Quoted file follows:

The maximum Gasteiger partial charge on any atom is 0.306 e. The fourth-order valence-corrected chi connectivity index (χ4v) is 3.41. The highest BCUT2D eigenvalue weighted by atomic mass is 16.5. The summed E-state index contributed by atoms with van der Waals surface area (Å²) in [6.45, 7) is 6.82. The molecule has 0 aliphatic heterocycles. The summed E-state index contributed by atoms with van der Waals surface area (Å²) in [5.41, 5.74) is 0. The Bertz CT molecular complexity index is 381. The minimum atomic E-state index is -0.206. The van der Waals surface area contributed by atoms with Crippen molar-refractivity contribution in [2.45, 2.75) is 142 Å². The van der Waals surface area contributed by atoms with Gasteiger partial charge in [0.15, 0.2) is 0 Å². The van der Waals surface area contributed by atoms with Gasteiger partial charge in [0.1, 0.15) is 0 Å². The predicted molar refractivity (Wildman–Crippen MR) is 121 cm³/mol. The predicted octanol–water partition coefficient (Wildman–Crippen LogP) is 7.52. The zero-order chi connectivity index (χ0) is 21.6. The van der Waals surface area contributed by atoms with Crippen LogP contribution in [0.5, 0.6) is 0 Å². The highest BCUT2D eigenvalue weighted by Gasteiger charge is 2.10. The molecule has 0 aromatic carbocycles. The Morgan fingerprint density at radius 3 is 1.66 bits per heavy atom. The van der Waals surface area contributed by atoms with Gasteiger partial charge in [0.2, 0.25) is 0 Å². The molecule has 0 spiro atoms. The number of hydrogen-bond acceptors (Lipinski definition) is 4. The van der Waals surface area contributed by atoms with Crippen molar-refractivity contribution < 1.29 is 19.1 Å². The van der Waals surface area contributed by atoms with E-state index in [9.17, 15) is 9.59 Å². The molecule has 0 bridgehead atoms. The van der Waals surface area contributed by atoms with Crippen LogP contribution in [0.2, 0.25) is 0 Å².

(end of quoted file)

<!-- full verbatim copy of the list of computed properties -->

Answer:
The maximum Gasteiger partial charge on any atom is 0.306 e. The fourth-order valence-corrected chi connectivity index (χ4v) is 3.41. The highest BCUT2D eigenvalue weighted by atomic mass is 16.5. The summed E-state index contributed by atoms with van der Waals surface area (Å²) in [6.45, 7) is 6.82. The molecule has 0 aliphatic heterocycles. The summed E-state index contributed by atoms with van der Waals surface area (Å²) in [5.41, 5.74) is 0. The Bertz CT molecular complexity index is 381. The minimum atomic E-state index is -0.206. The van der Waals surface area contributed by atoms with Crippen molar-refractivity contribution in [2.45, 2.75) is 142 Å². The van der Waals surface area contributed by atoms with Gasteiger partial charge in [0.15, 0.2) is 0 Å². The van der Waals surface area contributed by atoms with Gasteiger partial charge in [0.1, 0.15) is 0 Å². The predicted molar refractivity (Wildman–Crippen MR) is 121 cm³/mol. The predicted octanol–water partition coefficient (Wildman–Crippen LogP) is 7.52. The zero-order chi connectivity index (χ0) is 21.6. The van der Waals surface area contributed by atoms with Crippen LogP contribution in [0.5, 0.6) is 0 Å². The highest BCUT2D eigenvalue weighted by Gasteiger charge is 2.10. The molecule has 0 aromatic carbocycles. The Morgan fingerprint density at radius 3 is 1.66 bits per heavy atom. The van der Waals surface area contributed by atoms with Gasteiger partial charge in [0.2, 0.25) is 0 Å². The molecule has 0 spiro atoms. The number of hydrogen-bond acceptors (Lipinski definition) is 4. The van der Waals surface area contributed by atoms with Crippen molar-refractivity contribution < 1.29 is 19.1 Å². The van der Waals surface area contributed by atoms with E-state index in [9.17, 15) is 9.59 Å². The molecule has 0 bridgehead atoms. The van der Waals surface area contributed by atoms with Crippen LogP contribution in [0.2, 0.25) is 0 Å².